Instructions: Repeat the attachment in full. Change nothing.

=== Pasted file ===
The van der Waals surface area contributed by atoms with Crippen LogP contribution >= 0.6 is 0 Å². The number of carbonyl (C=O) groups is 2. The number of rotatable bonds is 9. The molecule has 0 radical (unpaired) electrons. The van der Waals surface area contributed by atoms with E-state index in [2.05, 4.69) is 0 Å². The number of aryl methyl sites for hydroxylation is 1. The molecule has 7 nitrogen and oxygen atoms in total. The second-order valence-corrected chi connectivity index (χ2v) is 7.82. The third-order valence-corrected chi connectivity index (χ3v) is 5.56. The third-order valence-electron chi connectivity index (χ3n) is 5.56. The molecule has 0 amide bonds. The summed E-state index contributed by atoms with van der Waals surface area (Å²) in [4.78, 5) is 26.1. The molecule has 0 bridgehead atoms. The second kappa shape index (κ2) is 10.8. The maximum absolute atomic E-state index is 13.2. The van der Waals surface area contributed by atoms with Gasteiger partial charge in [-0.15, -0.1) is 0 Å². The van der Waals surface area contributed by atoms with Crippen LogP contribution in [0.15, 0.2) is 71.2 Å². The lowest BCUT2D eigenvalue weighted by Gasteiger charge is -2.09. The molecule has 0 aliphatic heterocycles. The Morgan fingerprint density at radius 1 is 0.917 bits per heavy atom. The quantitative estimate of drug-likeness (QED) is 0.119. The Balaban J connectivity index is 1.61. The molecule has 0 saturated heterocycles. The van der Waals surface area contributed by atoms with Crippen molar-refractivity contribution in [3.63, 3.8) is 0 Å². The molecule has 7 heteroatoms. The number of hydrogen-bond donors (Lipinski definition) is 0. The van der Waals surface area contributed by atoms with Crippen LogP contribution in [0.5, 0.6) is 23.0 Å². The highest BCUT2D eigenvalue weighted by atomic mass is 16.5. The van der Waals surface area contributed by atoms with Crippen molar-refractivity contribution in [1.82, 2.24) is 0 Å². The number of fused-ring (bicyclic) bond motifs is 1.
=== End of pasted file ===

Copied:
The van der Waals surface area contributed by atoms with Crippen LogP contribution >= 0.6 is 0 Å². The number of carbonyl (C=O) groups is 2. The number of rotatable bonds is 9. The molecule has 0 radical (unpaired) electrons. The van der Waals surface area contributed by atoms with E-state index in [2.05, 4.69) is 0 Å². The number of aryl methyl sites for hydroxylation is 1. The molecule has 7 nitrogen and oxygen atoms in total. The second-order valence-corrected chi connectivity index (χ2v) is 7.82. The third-order valence-corrected chi connectivity index (χ3v) is 5.56. The third-order valence-electron chi connectivity index (χ3n) is 5.56. The molecule has 0 amide bonds. The summed E-state index contributed by atoms with van der Waals surface area (Å²) in [4.78, 5) is 26.1. The molecule has 0 bridgehead atoms. The second kappa shape index (κ2) is 10.8. The maximum absolute atomic E-state index is 13.2. The van der Waals surface area contributed by atoms with Gasteiger partial charge in [-0.15, -0.1) is 0 Å². The van der Waals surface area contributed by atoms with Crippen LogP contribution in [0.15, 0.2) is 71.2 Å². The lowest BCUT2D eigenvalue weighted by Gasteiger charge is -2.09. The molecule has 0 aliphatic heterocycles. The Morgan fingerprint density at radius 1 is 0.917 bits per heavy atom. The quantitative estimate of drug-likeness (QED) is 0.119. The Balaban J connectivity index is 1.61. The molecule has 0 saturated heterocycles. The van der Waals surface area contributed by atoms with Crippen molar-refractivity contribution in [3.63, 3.8) is 0 Å². The molecule has 7 heteroatoms. The number of hydrogen-bond donors (Lipinski definition) is 0. The van der Waals surface area contributed by atoms with Crippen LogP contribution in [0.5, 0.6) is 23.0 Å². The highest BCUT2D eigenvalue weighted by atomic mass is 16.5. The van der Waals surface area contributed by atoms with Crippen molar-refractivity contribution in [1.82, 2.24) is 0 Å². The number of fused-ring (bicyclic) bond motifs is 1.